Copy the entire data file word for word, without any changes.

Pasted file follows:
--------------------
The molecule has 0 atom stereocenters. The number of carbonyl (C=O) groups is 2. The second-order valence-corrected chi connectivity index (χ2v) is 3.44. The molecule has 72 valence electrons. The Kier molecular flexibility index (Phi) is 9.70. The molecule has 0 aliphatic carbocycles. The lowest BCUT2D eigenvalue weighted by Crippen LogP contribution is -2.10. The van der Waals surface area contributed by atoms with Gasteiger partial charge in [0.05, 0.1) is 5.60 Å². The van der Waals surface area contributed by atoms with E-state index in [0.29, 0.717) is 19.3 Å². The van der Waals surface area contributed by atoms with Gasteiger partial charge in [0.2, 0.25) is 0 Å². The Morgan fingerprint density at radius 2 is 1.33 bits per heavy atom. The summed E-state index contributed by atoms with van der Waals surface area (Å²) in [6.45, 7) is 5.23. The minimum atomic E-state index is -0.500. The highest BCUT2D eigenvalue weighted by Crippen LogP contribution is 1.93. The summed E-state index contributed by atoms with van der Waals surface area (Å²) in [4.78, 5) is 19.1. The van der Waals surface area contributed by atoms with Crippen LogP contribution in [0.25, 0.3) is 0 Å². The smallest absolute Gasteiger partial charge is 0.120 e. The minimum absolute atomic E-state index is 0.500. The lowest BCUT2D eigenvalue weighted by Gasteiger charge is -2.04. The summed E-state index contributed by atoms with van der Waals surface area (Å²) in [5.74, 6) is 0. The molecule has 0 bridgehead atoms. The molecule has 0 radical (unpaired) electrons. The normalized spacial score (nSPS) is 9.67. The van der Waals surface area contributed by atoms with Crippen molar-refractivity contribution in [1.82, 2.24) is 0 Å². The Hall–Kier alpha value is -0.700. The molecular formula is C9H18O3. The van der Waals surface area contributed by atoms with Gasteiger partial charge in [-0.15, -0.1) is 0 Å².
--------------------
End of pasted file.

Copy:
The molecule has 0 atom stereocenters. The number of carbonyl (C=O) groups is 2. The second-order valence-corrected chi connectivity index (χ2v) is 3.44. The molecule has 72 valence electrons. The Kier molecular flexibility index (Phi) is 9.70. The molecule has 0 aliphatic carbocycles. The lowest BCUT2D eigenvalue weighted by Crippen LogP contribution is -2.10. The van der Waals surface area contributed by atoms with Gasteiger partial charge in [0.05, 0.1) is 5.60 Å². The van der Waals surface area contributed by atoms with E-state index in [0.29, 0.717) is 19.3 Å². The van der Waals surface area contributed by atoms with Gasteiger partial charge in [0.2, 0.25) is 0 Å². The Morgan fingerprint density at radius 2 is 1.33 bits per heavy atom. The summed E-state index contributed by atoms with van der Waals surface area (Å²) in [6.45, 7) is 5.23. The minimum atomic E-state index is -0.500. The highest BCUT2D eigenvalue weighted by Crippen LogP contribution is 1.93. The summed E-state index contributed by atoms with van der Waals surface area (Å²) in [4.78, 5) is 19.1. The van der Waals surface area contributed by atoms with Crippen LogP contribution in [0.25, 0.3) is 0 Å². The smallest absolute Gasteiger partial charge is 0.120 e. The minimum absolute atomic E-state index is 0.500. The lowest BCUT2D eigenvalue weighted by Gasteiger charge is -2.04. The summed E-state index contributed by atoms with van der Waals surface area (Å²) in [5.74, 6) is 0. The molecule has 0 bridgehead atoms. The molecule has 0 radical (unpaired) electrons. The normalized spacial score (nSPS) is 9.67. The van der Waals surface area contributed by atoms with Crippen molar-refractivity contribution in [1.82, 2.24) is 0 Å². The Hall–Kier alpha value is -0.700. The molecular formula is C9H18O3. The van der Waals surface area contributed by atoms with Gasteiger partial charge in [-0.15, -0.1) is 0 Å².